• If you can’t figure out how to “live in the moment,” that’s okay. People are constantly telling me to live in the present moment, and I am trying to draw the line of obsessing over the future or the past more, but I find myself beating myself up for not enjoying my life more. It makes me wonder if sometimes we can’t appreciate something until it’s over. Maybe anticipating the future and reminiscing about the past are just as valid as taking hold of the present moment. Maybe all three can be used to enjoy life. Sometimes we appreciate things more when we are looking at them in the rearview mirror. Sometimes dreaming about the possibilities of the future are all that get us through the present.

Downtown Concord…this one had my name written all over it and I can’t complain. (photo by Rebecca Gale)

  • YouTubers are essentially creating a cult of personality around themselves with loyal followers you will do anything to support them. My lack of success on YouTube can be traced to my inability to develop a cult of personality, and probably it’s a good thing that I can’t do that.

Juicy architectural details in Downtown Concord (photo by Rebecca Gale)

  • Everyone is in a life cycle. I was one of a few people sitting by Walden Pond alone. A couple passed me by, laughing together as they swam through the rippling water. Other couples walked hand in hand on the other side of the shore. Another took a picture of their young daughter doing handstands on the sandy bank. At first I felt jealous and resentful, but then I realized they were just in a different place. Maybe one day I would be them. Who knows. But these years I have been a lone wolf and that has had its benefits. We want other people to be where we are or we want to be where other people are so we try and set people up or get set up, but everything has its time. Taking road trips alone…Right now, that’s just where I am.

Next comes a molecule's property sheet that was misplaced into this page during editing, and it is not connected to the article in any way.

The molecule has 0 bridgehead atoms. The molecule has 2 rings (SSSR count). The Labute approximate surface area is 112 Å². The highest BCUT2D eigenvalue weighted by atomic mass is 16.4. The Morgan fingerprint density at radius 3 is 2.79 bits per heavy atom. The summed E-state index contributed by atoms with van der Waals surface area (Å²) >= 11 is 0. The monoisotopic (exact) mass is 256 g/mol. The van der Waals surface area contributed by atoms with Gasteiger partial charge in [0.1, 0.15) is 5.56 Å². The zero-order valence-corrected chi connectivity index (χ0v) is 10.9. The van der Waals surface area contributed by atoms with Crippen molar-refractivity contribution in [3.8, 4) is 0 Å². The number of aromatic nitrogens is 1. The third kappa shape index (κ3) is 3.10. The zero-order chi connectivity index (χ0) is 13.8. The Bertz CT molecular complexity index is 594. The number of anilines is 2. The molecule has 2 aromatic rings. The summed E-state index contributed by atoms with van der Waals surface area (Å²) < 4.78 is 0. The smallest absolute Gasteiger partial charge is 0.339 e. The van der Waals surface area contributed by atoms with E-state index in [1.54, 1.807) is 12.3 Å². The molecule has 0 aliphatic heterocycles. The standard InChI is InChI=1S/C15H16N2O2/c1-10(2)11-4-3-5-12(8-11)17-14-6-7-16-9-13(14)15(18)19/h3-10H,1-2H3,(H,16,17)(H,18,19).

Concord cemetery. Graveyards used to creep me out, but I finally understand what my mom told me that you’re honoring people by giving them thought long after they’ve left this earth.

  • I’m not cut out to be a 19th-century farm woman. I wonder if there were 19th-century farm women who felt they weren’t cut out to be 19th-century farm women.

Wayside, Nathaniel Hawthorne’s home next door to Orchard House, though apparently he disliked Amos Bronson Alcott and the other Transcendenalists.

  • Sometimes you need to get away so you can find the strength to keep pressing on. Some days, you hurt so bad. The bad news keeps piling on. The reminders of what you lost, of how he doesn’t want you, of how you aren’t good enough for him, of how he wants her and her and her more than you and will actually put effort into continuing a relationship with them. Sometimes you have to force yourself to get out to distract yourself. Reminisce a little, but not too much. Let your mind be a little empty. Spend a little too much money. Who gives a shit. As long as you’re alive tomorrow. As long as you make it through this. As long as you know that you are a woman who is worth having and who is as strong as she is broken.

Concord, Mass. (photo by Rebecca Gale)

  • As someone whose heart warms and sings the Hallelujah chorus as much as it does at the sight of chain clothing stores, it’s probably wrong that I have such a strong emotional attachment to the book Walden.

Drool. Especially the turret. (photo by Rebecca Gale)